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Vicky Pelaez: Can someone be married to a Russian spy and not know it?

Vicky Pelaez: A willing spy for Russia or a wife deeply betrayed? Or something in between? Exactly what the Peruvian journalist knew is one of the more tantalizing mysteries to emerge from the Russian spy saga.

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The two were "a normal couple," very affectionate with one another, said Medrano. He said he met with Lazaro during a visit to New York by a Peruvian president — he didn't remember which — and Lazaro was juggling his studies with a night job cleaning a restaurant.

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Elvira Pelaez told reporters Lazaro was an honest and hardworking man who had always been an "incredible support" to his wife. Pelaez dedicated her 2004 collection of columns to her children and to Lazaro, whom she called her "comrade and guide of all dreams."

Manny Patino, a former photographer at El Diario La Prensa and a friend of Pelaez, recalled filming a piano concert of Juan Jr.'s about two years ago, in an East Village school.

"They both looked very proud of their son," said Patino. "I think their marriage was legitimate. She was a very good mother. She truly cared for her son."

It is not exactly clear when the espionage activity began, though it appears it was in the 1990s. The couple both pleaded guilty to conspiring to act as an unregistered agent of a foreign country.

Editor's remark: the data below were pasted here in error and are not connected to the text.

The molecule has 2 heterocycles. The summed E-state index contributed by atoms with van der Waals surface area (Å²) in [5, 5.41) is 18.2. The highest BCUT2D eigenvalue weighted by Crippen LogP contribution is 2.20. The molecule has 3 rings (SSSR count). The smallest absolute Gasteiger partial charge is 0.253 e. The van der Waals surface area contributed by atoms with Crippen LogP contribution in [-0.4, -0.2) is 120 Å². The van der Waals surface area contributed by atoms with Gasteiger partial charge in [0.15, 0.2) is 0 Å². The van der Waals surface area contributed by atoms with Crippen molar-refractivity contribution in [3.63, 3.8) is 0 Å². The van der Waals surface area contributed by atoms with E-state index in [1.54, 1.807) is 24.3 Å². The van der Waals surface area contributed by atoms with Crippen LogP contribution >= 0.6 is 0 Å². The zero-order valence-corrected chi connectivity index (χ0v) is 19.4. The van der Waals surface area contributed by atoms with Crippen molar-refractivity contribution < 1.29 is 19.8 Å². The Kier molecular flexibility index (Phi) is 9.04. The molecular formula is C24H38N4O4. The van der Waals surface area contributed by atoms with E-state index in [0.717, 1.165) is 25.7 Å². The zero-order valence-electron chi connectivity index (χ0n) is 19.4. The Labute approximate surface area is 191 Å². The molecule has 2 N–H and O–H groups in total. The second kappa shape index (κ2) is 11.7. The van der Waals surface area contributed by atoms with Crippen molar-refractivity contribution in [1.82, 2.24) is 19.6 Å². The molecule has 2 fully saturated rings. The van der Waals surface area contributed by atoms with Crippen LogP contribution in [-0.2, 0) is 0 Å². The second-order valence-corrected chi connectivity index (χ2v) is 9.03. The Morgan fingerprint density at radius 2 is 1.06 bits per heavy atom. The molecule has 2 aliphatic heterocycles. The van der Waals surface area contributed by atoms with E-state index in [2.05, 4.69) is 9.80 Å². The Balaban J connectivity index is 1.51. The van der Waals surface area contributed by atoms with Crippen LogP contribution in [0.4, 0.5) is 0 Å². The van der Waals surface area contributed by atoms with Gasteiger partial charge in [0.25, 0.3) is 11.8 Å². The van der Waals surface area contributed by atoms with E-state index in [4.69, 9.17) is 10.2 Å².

A criminal complaint accused Pelaez of receiving a package of cash from a Russian contact in a park "in a South American country" in 2000, and said Lazaro received money in the same park in 2007.

Authorities also alleged the couple passed messages in invisible ink, and that surveillance of their Yonkers home in 2003 revealed "the irregular electronic clicking sounds associated with the receipt of coded radio transmissions."

Perhaps most stunningly, to many, Lazaro said, according to prosecutors, that although he loved his child, "He would not violate his loyalty to the 'Service' even for his son."

So what happens now? Pelaez may be on her way soon to Peru, where she may shed light on her strange saga. Her children' future is up in the air. But her older son said he was sure they would eventually be together.

"Are we going to reunite?" Mariscal said outside the home. "Yes. We have a nice adobe house in Peru that my mother built little by little."

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Noveck reported from New York. Associated Press writers Carla Salazar in Lima, Peru, and Larry Neumeister, Tom Hays and Carla Torrens in New York contributed to this report.